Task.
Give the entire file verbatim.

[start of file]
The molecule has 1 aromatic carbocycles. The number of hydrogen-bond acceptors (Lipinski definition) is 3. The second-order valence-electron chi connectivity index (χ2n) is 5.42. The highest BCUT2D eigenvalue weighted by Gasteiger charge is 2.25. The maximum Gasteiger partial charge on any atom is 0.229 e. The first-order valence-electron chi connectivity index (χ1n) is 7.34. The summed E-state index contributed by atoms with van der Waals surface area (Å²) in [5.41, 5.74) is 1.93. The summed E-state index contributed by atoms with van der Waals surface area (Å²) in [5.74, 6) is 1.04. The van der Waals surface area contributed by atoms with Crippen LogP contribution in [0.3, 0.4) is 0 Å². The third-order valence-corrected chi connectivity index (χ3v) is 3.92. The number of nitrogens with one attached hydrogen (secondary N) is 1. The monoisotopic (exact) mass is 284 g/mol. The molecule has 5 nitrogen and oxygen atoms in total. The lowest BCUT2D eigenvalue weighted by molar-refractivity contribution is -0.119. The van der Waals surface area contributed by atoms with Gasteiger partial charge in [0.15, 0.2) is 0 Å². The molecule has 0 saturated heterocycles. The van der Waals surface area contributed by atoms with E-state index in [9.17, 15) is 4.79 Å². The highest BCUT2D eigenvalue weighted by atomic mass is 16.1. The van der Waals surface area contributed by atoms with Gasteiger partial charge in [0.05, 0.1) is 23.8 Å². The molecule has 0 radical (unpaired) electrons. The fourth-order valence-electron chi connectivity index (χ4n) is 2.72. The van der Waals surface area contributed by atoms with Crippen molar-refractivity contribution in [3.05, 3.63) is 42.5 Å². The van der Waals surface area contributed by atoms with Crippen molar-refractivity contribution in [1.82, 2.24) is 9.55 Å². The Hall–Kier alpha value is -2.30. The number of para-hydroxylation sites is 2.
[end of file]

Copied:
The molecule has 1 aromatic carbocycles. The number of hydrogen-bond acceptors (Lipinski definition) is 3. The second-order valence-electron chi connectivity index (χ2n) is 5.42. The highest BCUT2D eigenvalue weighted by Gasteiger charge is 2.25. The maximum Gasteiger partial charge on any atom is 0.229 e. The first-order valence-electron chi connectivity index (χ1n) is 7.34. The summed E-state index contributed by atoms with van der Waals surface area (Å²) in [5.41, 5.74) is 1.93. The summed E-state index contributed by atoms with van der Waals surface area (Å²) in [5.74, 6) is 1.04. The van der Waals surface area contributed by atoms with Crippen LogP contribution in [0.3, 0.4) is 0 Å². The third-order valence-corrected chi connectivity index (χ3v) is 3.92. The number of nitrogens with one attached hydrogen (secondary N) is 1. The monoisotopic (exact) mass is 284 g/mol. The molecule has 5 nitrogen and oxygen atoms in total. The lowest BCUT2D eigenvalue weighted by molar-refractivity contribution is -0.119. The van der Waals surface area contributed by atoms with Gasteiger partial charge in [0.15, 0.2) is 0 Å². The molecule has 0 saturated heterocycles. The van der Waals surface area contributed by atoms with E-state index in [9.17, 15) is 4.79 Å². The highest BCUT2D eigenvalue weighted by atomic mass is 16.1. The van der Waals surface area contributed by atoms with Gasteiger partial charge in [0.05, 0.1) is 23.8 Å². The molecule has 0 radical (unpaired) electrons. The fourth-order valence-electron chi connectivity index (χ4n) is 2.72. The van der Waals surface area contributed by atoms with Crippen molar-refractivity contribution in [3.05, 3.63) is 42.5 Å². The van der Waals surface area contributed by atoms with Crippen molar-refractivity contribution in [1.82, 2.24) is 9.55 Å². The Hall–Kier alpha value is -2.30. The number of para-hydroxylation sites is 2.